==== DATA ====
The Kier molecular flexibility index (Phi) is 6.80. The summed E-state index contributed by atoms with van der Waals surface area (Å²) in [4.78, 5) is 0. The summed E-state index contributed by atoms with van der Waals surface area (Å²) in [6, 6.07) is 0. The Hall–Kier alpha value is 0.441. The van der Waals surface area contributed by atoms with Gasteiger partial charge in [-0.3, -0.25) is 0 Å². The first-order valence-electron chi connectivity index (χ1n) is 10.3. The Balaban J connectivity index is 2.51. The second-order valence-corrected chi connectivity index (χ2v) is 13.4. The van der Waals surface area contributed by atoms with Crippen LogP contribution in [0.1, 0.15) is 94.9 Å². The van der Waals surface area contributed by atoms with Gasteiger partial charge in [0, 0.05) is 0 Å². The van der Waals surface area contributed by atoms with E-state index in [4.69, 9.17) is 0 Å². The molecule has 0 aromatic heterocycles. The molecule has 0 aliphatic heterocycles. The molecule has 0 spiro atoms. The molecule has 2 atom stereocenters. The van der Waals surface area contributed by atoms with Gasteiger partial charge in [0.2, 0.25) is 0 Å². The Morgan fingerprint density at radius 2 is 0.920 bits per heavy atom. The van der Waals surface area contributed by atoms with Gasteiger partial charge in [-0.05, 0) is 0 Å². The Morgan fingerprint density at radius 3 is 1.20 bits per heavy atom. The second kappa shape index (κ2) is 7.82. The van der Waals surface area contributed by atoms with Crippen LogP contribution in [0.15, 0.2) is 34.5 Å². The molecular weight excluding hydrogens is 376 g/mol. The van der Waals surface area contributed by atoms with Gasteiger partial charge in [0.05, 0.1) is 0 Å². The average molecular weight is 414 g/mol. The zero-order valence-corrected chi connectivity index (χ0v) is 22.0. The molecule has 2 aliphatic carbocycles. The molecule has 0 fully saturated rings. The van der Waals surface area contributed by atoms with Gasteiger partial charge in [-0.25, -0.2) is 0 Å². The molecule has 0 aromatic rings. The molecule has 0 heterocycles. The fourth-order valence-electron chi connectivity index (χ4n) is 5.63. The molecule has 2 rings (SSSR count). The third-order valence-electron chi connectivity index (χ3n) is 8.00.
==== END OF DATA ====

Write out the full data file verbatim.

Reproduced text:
The Kier molecular flexibility index (Phi) is 6.80. The summed E-state index contributed by atoms with van der Waals surface area (Å²) in [4.78, 5) is 0. The summed E-state index contributed by atoms with van der Waals surface area (Å²) in [6, 6.07) is 0. The Hall–Kier alpha value is 0.441. The van der Waals surface area contributed by atoms with Gasteiger partial charge in [-0.3, -0.25) is 0 Å². The first-order valence-electron chi connectivity index (χ1n) is 10.3. The Balaban J connectivity index is 2.51. The second-order valence-corrected chi connectivity index (χ2v) is 13.4. The van der Waals surface area contributed by atoms with Crippen LogP contribution in [0.1, 0.15) is 94.9 Å². The van der Waals surface area contributed by atoms with Gasteiger partial charge in [0, 0.05) is 0 Å². The van der Waals surface area contributed by atoms with E-state index in [4.69, 9.17) is 0 Å². The molecule has 0 aromatic heterocycles. The molecule has 0 aliphatic heterocycles. The molecule has 0 spiro atoms. The molecule has 2 atom stereocenters. The van der Waals surface area contributed by atoms with Gasteiger partial charge in [0.2, 0.25) is 0 Å². The Morgan fingerprint density at radius 2 is 0.920 bits per heavy atom. The van der Waals surface area contributed by atoms with Gasteiger partial charge in [-0.05, 0) is 0 Å². The Morgan fingerprint density at radius 3 is 1.20 bits per heavy atom. The second kappa shape index (κ2) is 7.82. The van der Waals surface area contributed by atoms with Crippen LogP contribution in [0.15, 0.2) is 34.5 Å². The molecular weight excluding hydrogens is 376 g/mol. The van der Waals surface area contributed by atoms with Gasteiger partial charge in [0.05, 0.1) is 0 Å². The average molecular weight is 414 g/mol. The zero-order valence-corrected chi connectivity index (χ0v) is 22.0. The molecule has 2 aliphatic carbocycles. The molecule has 0 fully saturated rings. The van der Waals surface area contributed by atoms with Gasteiger partial charge in [-0.25, -0.2) is 0 Å². The molecule has 0 aromatic rings. The molecule has 0 heterocycles. The fourth-order valence-electron chi connectivity index (χ4n) is 5.63. The molecule has 2 rings (SSSR count). The third-order valence-electron chi connectivity index (χ3n) is 8.00.